II. Is service of process on an individual's attorney, rather than the individual, effective under Minn. R. Civ. P. 4, if the individual has not assigned the attorney the power to accept service?

ANALYSIS

I

Service of process on an opposing party in a proceeding to vacate an arbitration award is controlled by statute. Minn. Stat. §§ 572.19, subd. 2, 572.23 (1996); Minn. R. No-Fault Arb. 38. Statutory interpretation is a question of law that this court reviews de novo. State by Beaulieu v. RSJ, Inc., 552 N.W.2d 695, 701 (Minn. 1996). Similarly, this court's review of construction of a rule of procedure is de novo. State v. Nerz, 587 N.W.2d 23, 24 (Minn. 1998).

To initiate an action in a Minnesota court, a plaintiff must follow the procedures set forth in the Minnesota Rules of Civil Procedure. Minn. R. Civ. P. 4.01; accord Bloom v. American Express Co., 222 Minn. 249, 257, 23 N.W.2d 570, 575 (1946). Minnesota law provides for the manner in which courts obtain jurisdiction in arbitration proceedings:

Unless the parties have agreed otherwise, notice of an initial application for an order shall be served in the manner provided by law for the service of a summons in an action.

Minn. Stat. § 572.23 (1996); see Leek v. American Express Property Cas., No. C7-98-1911 (Minn. App. Apr. 6, 1999). Service must be made within 90 days after delivery of a copy of the award. See Minn. Stat. § 572.19, subd. 2 (1996). The specific manner for service of a summons in Minnesota is set forth in rule 4, which provides for personal service on an individual or acknowledged service by mail. Minn. R. Civ. P. 4.03 (personal service), 4.05 (service by mail). If the manner of service is not authorized by rule 4, it is not effective. See Duncan Elec. Co. v. Trans Data, Inc., 325 N.W.2d 811, 812 (Minn. 1982).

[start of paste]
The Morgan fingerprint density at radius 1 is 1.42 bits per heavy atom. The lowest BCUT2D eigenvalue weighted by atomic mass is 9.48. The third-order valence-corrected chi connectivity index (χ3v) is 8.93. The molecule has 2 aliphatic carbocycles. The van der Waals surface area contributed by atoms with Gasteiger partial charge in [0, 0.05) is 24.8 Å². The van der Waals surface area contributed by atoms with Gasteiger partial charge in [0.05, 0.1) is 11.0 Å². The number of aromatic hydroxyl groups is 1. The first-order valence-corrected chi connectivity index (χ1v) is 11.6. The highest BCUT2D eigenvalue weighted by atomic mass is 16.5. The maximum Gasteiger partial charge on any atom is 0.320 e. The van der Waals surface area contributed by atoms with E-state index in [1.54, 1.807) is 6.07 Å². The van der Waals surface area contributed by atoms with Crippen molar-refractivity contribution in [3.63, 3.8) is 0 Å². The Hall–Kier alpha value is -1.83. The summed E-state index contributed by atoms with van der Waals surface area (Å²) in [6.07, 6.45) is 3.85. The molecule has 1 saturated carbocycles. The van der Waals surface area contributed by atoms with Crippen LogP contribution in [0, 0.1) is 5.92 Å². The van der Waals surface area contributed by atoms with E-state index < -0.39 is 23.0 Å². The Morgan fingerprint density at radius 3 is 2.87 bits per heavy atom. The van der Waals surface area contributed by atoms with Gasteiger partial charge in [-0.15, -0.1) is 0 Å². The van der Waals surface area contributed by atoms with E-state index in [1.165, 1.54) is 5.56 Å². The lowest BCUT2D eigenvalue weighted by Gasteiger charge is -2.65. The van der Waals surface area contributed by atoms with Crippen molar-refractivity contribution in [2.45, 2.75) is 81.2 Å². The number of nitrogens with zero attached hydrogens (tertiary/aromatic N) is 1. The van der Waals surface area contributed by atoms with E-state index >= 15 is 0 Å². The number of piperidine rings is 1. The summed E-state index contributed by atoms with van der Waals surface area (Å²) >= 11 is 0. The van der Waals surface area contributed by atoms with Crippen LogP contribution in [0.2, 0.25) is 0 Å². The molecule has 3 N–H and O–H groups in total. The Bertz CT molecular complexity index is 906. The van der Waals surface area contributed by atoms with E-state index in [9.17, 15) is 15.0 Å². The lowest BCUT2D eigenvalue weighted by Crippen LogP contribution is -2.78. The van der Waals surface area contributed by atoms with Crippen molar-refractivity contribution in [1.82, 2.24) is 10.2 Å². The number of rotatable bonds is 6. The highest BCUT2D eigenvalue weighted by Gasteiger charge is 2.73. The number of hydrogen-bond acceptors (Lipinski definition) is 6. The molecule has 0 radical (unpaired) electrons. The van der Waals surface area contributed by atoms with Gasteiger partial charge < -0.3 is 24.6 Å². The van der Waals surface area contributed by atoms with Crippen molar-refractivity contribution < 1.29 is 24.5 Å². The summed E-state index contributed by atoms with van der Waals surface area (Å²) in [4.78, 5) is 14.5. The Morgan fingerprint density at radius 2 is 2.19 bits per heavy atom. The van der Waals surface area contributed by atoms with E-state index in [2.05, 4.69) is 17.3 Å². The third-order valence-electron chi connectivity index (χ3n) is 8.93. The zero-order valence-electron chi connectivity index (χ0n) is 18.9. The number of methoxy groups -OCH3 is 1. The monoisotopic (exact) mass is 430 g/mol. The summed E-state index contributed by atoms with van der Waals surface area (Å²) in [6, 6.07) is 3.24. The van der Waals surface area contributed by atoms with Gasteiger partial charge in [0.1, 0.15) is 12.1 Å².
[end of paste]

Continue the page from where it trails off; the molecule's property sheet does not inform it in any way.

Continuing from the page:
Provisions of a statute relating to the filing and service of notice must be strictly followed if a court is to acquire jurisdiction. Lebens v. Harbeck, 308 Minn. 433, 434, 243 N.W.2d 128, 129 (1976). Allstate acknowledges that its facsimile transmission “was not in accordance with the statute.” Although rule 5 allows for service of documents by facsimile transmission, Minn. R. Civ. P. 5.02, service under rule 5 is distinct from service of process under rule 4. David F. Herr & Roger S. Haydock, 1 Minnesota Practice § 5.4 (1998) (“Rule 5 applies only to papers served after any party makes an appearance. The summons must be served in accordance with Rule 4.”). Facsimile transmission of a summons is not permitted under rule 4. Service was therefore ineffective, and the district court did not have personal jurisdiction over Allen. See Tullis v. Federated Mut. Ins. Co., 570 N.W.2d 309, 311 (Minn. 1997) (service of process in a manner not authorized by rule 4.03 is ineffective).